Upon resigning from a company, if employer offers a lump sum pension payment of 100k, what are some ways to save on tax on this 100k? Assuming this 100k, is the only income that year, the RRSP room is only around 18k. Is there a way to save on tax on this pension lump sum payment? The situation arises when you leave a company before your retirement age and the only option the company offers is a lump sum pension payment.

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    Where did this pension payment come from? Is it payments the company has made matching your own pension contributions? Or is it buyout from a defined-benefits pension scheme? – DJClayworth May 11 '16 at 17:44
  • It is a defined benefits plan with optional contributions made by the employee. So I guess it is a buyout. – Victor123 May 11 '16 at 18:46
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    it's normal that transfers out of a pension scheme can be transferred into another pension scheme without penalty. If it was an RRSP you would certainly be allowed to do that. But I've never dealt with a defined benefits scheme. A visit to a tax professional might be worth it. – DJClayworth May 11 '16 at 18:50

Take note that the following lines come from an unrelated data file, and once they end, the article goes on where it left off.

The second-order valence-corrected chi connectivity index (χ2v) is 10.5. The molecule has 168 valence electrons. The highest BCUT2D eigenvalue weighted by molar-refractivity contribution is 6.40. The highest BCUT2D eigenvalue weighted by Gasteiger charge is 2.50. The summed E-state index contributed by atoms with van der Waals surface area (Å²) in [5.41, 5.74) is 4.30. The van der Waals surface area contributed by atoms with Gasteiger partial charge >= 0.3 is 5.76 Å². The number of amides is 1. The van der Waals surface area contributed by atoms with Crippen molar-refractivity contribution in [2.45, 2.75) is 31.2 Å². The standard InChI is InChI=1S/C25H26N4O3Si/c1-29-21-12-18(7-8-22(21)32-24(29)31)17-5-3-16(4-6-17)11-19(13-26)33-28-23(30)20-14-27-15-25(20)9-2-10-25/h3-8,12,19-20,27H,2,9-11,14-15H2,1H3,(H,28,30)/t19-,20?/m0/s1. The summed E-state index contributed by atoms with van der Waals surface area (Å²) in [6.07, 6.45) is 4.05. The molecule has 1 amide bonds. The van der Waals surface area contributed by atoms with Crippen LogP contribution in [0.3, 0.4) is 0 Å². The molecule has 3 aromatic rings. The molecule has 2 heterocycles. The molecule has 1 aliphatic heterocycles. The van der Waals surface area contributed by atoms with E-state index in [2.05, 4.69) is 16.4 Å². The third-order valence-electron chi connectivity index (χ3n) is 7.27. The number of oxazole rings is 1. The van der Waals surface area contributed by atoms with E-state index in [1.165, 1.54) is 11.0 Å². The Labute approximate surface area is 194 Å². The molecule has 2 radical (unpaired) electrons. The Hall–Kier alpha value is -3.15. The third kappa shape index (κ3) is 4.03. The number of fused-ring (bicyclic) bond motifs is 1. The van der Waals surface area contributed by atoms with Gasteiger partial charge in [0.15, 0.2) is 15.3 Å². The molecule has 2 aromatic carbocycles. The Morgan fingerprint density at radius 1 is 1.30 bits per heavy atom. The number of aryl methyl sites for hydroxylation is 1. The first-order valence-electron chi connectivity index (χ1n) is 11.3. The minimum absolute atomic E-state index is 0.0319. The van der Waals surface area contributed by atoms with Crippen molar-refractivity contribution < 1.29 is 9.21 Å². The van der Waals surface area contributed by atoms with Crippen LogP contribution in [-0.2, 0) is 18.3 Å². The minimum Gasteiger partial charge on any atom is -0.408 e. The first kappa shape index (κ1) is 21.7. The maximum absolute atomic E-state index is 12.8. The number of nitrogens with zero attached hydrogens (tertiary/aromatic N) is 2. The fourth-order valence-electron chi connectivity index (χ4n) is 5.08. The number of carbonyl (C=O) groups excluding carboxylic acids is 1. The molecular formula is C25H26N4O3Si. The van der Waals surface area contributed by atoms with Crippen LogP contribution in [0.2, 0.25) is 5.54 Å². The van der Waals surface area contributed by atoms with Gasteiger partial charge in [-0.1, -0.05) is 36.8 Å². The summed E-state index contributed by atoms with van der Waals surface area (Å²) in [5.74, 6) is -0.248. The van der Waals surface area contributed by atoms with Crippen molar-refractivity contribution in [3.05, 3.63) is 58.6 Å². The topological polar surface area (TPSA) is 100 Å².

• They don't allow you to leave your benefits with them, deferred until retirement age? – GS - Apologise to Monica May 12 '16 at 6:03

I'm american and know little of Canadian law. I assume what I state here to be similar to American law...

I do not believe the "lump sum" of the distribution makes any difference. If you earn 100k in 2016, you earn 100k in 2016...whether you earned it on May 16th, or on every Monday in 2016. Taxes, I'd presume would be the same.

I'd look to see if you can roll the lump sum distribution into some sort of private retirement savings plan. Like an IRA in the U.S.

Also, is the person receiving the lump sum of retirement age?

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